Portland and Oregon’s bike economy has gotten a lot of play in the media and in advocacy circles, but the size of our bike economy is peanuts compared to Wisconsin’s. According to a study released today by the University of Wisconsin-Madison, bike-related tourism and industry pumps $1.5 billion to that state’s economy each year.
“Recreational bicycling” had the largest impact, accounting for $924 million. Of that amount, the study says, $533 million is direct spending and $391 million is due to “indirect and induced effects, such as increased purchases of supplies and labor by restaurants and hotels serving cyclists.”
But wait, there’s more:
- Bicycling creates 13,000 Wisconsin jobs
- Bicycling has a larger economic impact than deer hunting ($926 million) and snowmobiling ($250 million) combined.
- 49% of Wisconsinites participate in recreational biking
- A 20% increase in biking could increase economic activity by $107 million and create 1500 more jobs
The study went way beyond just crunching numbers. It also looked at bicycling’s impact on health care costs and it offered policy recommendations to increase bicycling.
“The report’s authors also calculated the potential economic value of increased bicycling as a replacement for short automobile trips. They estimated that improvements in air quality and the health of Wisconsin adults could yield annual savings valued at more than $400 million.”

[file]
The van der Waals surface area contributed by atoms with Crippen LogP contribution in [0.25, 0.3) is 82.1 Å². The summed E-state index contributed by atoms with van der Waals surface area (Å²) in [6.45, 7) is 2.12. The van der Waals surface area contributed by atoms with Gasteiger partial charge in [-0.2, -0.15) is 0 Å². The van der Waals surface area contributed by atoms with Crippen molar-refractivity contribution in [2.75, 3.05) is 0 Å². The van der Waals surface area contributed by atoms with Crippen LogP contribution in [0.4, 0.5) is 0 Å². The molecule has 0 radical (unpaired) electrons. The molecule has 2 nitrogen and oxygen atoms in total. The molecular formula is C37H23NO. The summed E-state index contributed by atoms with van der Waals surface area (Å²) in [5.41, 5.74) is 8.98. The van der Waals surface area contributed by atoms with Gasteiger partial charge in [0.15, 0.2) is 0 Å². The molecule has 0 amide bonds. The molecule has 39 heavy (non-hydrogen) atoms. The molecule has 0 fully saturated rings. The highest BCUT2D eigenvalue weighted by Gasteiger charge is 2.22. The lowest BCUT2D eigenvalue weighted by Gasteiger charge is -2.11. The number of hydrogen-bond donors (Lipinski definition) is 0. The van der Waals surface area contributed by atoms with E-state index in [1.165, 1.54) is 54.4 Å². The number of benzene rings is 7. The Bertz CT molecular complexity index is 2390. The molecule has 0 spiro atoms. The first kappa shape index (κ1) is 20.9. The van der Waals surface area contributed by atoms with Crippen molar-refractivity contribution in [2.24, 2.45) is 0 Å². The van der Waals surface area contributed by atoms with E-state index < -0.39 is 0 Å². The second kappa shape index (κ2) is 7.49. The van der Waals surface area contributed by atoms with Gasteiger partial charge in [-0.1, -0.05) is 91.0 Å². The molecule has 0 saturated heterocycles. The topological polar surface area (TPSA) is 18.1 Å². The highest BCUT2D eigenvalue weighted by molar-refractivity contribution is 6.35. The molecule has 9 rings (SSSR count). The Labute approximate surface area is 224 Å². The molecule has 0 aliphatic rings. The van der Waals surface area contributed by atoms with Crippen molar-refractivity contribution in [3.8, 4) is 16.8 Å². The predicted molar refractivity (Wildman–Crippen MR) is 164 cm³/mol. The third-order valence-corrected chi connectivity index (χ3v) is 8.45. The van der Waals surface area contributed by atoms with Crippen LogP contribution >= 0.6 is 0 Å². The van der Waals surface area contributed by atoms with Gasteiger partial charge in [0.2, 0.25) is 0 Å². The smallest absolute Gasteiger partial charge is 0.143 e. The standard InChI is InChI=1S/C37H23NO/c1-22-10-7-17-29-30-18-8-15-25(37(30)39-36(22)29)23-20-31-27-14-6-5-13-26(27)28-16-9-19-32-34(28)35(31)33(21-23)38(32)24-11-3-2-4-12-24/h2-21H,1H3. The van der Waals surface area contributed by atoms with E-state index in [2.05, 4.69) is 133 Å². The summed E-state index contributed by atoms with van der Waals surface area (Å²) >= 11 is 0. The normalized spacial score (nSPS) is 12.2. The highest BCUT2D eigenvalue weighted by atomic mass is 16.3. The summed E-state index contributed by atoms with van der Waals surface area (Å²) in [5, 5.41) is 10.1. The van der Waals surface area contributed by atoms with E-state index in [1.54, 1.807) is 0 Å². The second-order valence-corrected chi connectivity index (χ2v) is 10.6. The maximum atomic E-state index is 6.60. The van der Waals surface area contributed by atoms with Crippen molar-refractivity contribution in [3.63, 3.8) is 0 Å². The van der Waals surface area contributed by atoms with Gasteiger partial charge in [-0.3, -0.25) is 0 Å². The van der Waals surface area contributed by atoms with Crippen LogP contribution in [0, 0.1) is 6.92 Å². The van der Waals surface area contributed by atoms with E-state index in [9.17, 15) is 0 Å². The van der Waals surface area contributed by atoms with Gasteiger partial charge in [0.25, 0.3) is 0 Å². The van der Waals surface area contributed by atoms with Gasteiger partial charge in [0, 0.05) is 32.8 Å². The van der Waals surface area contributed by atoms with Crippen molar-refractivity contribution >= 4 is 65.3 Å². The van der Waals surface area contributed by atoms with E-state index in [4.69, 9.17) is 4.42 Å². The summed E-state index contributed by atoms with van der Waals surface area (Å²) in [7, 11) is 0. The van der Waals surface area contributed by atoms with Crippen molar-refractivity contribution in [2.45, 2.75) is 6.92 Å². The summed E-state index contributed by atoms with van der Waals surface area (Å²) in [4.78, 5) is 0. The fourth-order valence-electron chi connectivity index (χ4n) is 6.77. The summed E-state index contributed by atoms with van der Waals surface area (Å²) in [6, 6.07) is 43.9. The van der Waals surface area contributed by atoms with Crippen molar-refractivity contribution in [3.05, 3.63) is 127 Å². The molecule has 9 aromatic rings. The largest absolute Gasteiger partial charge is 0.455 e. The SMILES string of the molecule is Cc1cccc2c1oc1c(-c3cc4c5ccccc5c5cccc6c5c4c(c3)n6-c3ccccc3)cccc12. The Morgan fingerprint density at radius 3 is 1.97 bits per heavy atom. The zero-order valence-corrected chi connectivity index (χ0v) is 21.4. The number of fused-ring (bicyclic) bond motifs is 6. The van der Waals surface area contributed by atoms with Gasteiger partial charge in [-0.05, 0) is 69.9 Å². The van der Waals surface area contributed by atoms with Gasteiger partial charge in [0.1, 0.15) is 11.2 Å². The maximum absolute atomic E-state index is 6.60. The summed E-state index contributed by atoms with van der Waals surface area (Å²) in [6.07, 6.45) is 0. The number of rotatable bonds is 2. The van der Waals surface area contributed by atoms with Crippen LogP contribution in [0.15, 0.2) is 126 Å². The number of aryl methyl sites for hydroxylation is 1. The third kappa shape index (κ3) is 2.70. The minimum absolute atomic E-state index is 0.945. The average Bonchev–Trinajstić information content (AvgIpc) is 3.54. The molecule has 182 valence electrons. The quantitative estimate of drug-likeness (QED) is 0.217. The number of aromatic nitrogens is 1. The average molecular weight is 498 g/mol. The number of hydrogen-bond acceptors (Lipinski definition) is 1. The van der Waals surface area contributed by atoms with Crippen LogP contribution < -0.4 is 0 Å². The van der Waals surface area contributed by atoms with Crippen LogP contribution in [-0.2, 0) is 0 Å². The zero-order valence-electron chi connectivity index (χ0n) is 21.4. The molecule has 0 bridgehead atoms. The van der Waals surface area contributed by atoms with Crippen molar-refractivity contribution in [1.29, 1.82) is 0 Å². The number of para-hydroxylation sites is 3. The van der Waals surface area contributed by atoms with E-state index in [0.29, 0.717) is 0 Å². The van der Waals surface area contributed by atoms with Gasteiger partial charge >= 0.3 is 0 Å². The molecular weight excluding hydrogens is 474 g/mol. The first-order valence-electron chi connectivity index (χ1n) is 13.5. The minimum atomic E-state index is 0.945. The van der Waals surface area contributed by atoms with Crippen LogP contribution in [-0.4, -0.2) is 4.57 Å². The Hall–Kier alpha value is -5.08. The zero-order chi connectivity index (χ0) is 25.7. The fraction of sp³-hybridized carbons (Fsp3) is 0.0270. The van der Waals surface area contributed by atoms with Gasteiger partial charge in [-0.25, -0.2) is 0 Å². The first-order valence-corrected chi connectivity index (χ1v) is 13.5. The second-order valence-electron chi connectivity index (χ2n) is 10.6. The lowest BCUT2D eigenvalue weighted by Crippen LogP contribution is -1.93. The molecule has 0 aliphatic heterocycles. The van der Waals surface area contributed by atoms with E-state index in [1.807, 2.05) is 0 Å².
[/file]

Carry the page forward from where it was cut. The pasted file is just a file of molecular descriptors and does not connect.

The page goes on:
These are impressive numbers and this report will be a powerful tool for advocates and pro-bike politicians in Wisconsin.
Here in Oregon, we’ve got all the pieces in place to have a bike economy that rivals Wisconsin’s. We may not have major companies like Trek, Saris, and Planet Bike, but we’ve got plenty of small, up-and-coming, and medium-sized bike businesses that are poised for growth. We also have strong support for bicycle tourism — evidenced most recently by the Ride Oregon website created through a partnership with Travel Oregon.
A report issued in September 2008 by Alta Planning valued Portland’s bike-related economy at $90 million and accounting for 1,150 jobs.
What Oregon needs is a study to capture all the bike-related economic activity across our entire state. In Portland, Eugene, and other bike hotbeds, we need more attention from elected officials to help nurture and subsidize bicycle industry innovation and development.
Download, Valuing Bicycling’s Economic and Health Impacts in Wisconsin, at the Bicycle Federation of Wisconsin’s website.